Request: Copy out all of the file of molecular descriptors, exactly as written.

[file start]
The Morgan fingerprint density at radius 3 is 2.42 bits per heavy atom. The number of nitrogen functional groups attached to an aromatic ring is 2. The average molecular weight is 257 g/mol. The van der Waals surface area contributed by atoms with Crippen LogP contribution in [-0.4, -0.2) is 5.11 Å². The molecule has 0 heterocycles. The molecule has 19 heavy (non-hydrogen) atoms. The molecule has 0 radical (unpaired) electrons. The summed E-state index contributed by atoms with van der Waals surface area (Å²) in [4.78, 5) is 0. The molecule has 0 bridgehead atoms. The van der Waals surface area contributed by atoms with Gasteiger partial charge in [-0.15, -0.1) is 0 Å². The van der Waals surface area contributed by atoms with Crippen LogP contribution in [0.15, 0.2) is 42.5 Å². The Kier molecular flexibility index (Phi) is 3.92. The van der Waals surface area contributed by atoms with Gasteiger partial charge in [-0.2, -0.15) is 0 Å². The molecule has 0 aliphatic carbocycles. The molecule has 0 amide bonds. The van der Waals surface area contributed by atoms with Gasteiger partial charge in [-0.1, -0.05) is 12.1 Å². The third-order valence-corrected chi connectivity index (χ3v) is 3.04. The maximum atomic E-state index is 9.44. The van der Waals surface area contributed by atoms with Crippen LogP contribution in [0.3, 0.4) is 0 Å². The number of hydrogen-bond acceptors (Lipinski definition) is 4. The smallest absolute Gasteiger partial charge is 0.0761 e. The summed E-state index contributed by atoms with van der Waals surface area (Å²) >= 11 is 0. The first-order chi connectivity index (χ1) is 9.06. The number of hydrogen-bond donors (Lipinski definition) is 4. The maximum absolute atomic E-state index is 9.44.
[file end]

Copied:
The Morgan fingerprint density at radius 3 is 2.42 bits per heavy atom. The number of nitrogen functional groups attached to an aromatic ring is 2. The average molecular weight is 257 g/mol. The van der Waals surface area contributed by atoms with Crippen LogP contribution in [-0.4, -0.2) is 5.11 Å². The molecule has 0 heterocycles. The molecule has 19 heavy (non-hydrogen) atoms. The molecule has 0 radical (unpaired) electrons. The summed E-state index contributed by atoms with van der Waals surface area (Å²) in [4.78, 5) is 0. The molecule has 0 bridgehead atoms. The van der Waals surface area contributed by atoms with Gasteiger partial charge in [-0.15, -0.1) is 0 Å². The van der Waals surface area contributed by atoms with Crippen LogP contribution in [0.15, 0.2) is 42.5 Å². The Kier molecular flexibility index (Phi) is 3.92. The van der Waals surface area contributed by atoms with Gasteiger partial charge in [-0.2, -0.15) is 0 Å². The molecule has 0 aliphatic carbocycles. The molecule has 0 amide bonds. The van der Waals surface area contributed by atoms with Gasteiger partial charge in [-0.1, -0.05) is 12.1 Å². The third-order valence-corrected chi connectivity index (χ3v) is 3.04. The maximum atomic E-state index is 9.44. The van der Waals surface area contributed by atoms with Crippen LogP contribution in [0.3, 0.4) is 0 Å². The number of hydrogen-bond acceptors (Lipinski definition) is 4. The smallest absolute Gasteiger partial charge is 0.0761 e. The summed E-state index contributed by atoms with van der Waals surface area (Å²) >= 11 is 0. The first-order chi connectivity index (χ1) is 9.06. The number of hydrogen-bond donors (Lipinski definition) is 4. The maximum absolute atomic E-state index is 9.44.